Field Notes: Dream of Being on Broadway? This Acting Class Can Help You Get There
Field Notes explores Honolulu’s vast and varied scenes and subcultures. This month: acting classes.
Photos: Brandon Smith
What it is
At 5:30 p.m. sharp, Consulina Wong locks the doors, closes the curtain dividers for privacy and begins class. Her students stand up, stretch and do a bunch of different moves to amp up energy, from jumping jacks to dancing in place.
This is an acting class held every Tuesday from 5:30 to 7 p.m. at The Arts at Marks Garage, taught by Wong, a veteran actress who’s been acting for stage, television and motion pictures for 20 years. Classes range from $95 to $450, and she also offers private coaching.
After the warmups, groups of two or three students perform a short scene that Wong has selected. The students are responsible for rehearsing together prior to class. They also have to block, or set, the stage, and bring their own costumes and props. Tonight, the group is running through scenes from Wong’s own Arizona Bordertown, and from the films The Grand Budapest Hotel and A Few Good Men. Each scene is short, five to eight minutes long.
“Acting is an incredible art form, and it takes a lot of intelligence and hard work,” says Wong. “Talent helps, but it’s all about dedication and working hard to get to that point.”
Tonight, there are eight students: five men and three women ranging from their mid-20s to late 30s. Occupations include an attorney, a CEO, models, high school/college students, an elementary school teacher and an electrician.
Some are pursuing careers in acting, while others are taking the class to hone their presentation skills. Some actors have been with Wong for more than a year, others for six months or less. For each scene, Wong tries to mix up levels so that beginning actors are able to learn from the more experienced ones.
How it works
After each scene, Wong critiques. She can be harsh, and students have cried from her criticism before. Tonight, she’s particularly unhappy with The Grand Budapest Hotel.
“Where’s the energy?” she asks. She has everyone get out of their chairs and jump around. “Let’s help them out, guys!” Energy, it seems, is a big deal. The mantra “Keep your energy up!” is repeated by Wong multiple times.
“When I critique them, it can be hard to hear, and the students came come to tears. But when they come to tears, that’s when they are close to a breakthrough and every actor has several stages of breakthrough,” says Wong.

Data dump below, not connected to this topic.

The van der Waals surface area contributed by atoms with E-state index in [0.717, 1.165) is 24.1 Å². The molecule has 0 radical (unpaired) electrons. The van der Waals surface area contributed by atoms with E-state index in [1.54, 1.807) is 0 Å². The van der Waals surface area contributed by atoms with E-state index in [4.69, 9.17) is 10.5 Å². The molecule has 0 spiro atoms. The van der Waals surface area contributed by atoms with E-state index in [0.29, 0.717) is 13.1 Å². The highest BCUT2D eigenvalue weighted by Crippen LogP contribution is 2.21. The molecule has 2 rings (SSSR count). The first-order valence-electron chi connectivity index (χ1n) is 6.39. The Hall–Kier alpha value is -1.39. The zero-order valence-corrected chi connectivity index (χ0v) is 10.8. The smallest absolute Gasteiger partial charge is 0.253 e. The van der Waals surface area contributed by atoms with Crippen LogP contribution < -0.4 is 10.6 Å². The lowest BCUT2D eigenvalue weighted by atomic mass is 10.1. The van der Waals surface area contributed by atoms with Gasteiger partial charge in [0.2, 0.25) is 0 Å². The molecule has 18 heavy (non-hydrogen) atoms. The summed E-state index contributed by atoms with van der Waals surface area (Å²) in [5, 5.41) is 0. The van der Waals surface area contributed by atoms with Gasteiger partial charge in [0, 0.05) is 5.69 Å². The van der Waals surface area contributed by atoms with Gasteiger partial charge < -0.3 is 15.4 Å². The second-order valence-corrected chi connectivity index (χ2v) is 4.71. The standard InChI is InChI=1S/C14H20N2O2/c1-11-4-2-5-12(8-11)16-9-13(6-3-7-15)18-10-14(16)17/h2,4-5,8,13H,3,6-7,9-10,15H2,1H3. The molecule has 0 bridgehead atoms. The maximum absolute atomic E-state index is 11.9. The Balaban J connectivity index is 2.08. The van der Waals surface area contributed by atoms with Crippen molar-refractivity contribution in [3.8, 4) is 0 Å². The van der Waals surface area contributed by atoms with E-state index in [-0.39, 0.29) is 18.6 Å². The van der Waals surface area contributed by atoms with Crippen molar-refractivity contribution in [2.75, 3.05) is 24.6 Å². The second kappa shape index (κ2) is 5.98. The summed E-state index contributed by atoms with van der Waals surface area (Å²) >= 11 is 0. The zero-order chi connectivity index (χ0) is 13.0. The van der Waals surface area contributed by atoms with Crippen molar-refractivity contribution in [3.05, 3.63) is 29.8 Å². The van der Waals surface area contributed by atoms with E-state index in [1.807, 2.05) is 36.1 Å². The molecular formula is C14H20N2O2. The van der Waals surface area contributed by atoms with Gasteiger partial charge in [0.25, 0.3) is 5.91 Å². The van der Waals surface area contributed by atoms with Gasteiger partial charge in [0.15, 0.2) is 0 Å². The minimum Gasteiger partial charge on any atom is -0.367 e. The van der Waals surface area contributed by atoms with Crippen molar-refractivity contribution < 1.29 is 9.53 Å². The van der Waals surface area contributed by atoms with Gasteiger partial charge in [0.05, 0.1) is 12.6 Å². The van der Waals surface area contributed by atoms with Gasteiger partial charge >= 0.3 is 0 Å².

For Arizona Bordertown, students Eric Maravilla and Cynthia DeCory act out an emotional scene in which they’re running away from a drug cartel. The guy wants to separate so they have a better chance of escape, but the girl doesn’t want to leave him. It’s a movie script Wong wrote herself, but she’s not happy with the performances she’s seeing.
“OK. Good job, but you’re both only memorizing lines. You’re not acting yet,” Wong says. “Allow yourself to feel the emotion,” she urges. “Don’t act intellectually; authentic performances never come from the brain. And always keep in mind your characters’ objectives.”
She makes them do the scene again. This time, tears are shed. F-bombs are dropped. Raw, real emotions are there, and as they finish the scene, there’s genuine applause from Wong and the six students watching.
Acting is tough. You can see that when people are self-conscious about the lines, and struggling to stay in character. Others, the more experienced ones, seem to have a natural knack for slipping into a character’s personality, mannerisms and line delivery. But it takes a lot of work to
Plays ages: 28–50, Kāne‘ohe, General contractor for custom homes, kitchen and bath remodels
“Acting has been a great way to reset and get refreshed. I’m able to take on the role of a character that allows an escape from the anxieties of life.”
Plays ages: 18–28, Hawai‘i Kai, Actress, singer and performing arts teacher at Kāne‘ohe Elementary
“I love everything about acting. It’s real freedom, and it’s storytelling.”
Plays ages: 20–35, Honolulu, Hospitality
“I love the art of acting because of the great challenges. Creating a character from the scripts to bringing them to life is what draws me to the art.”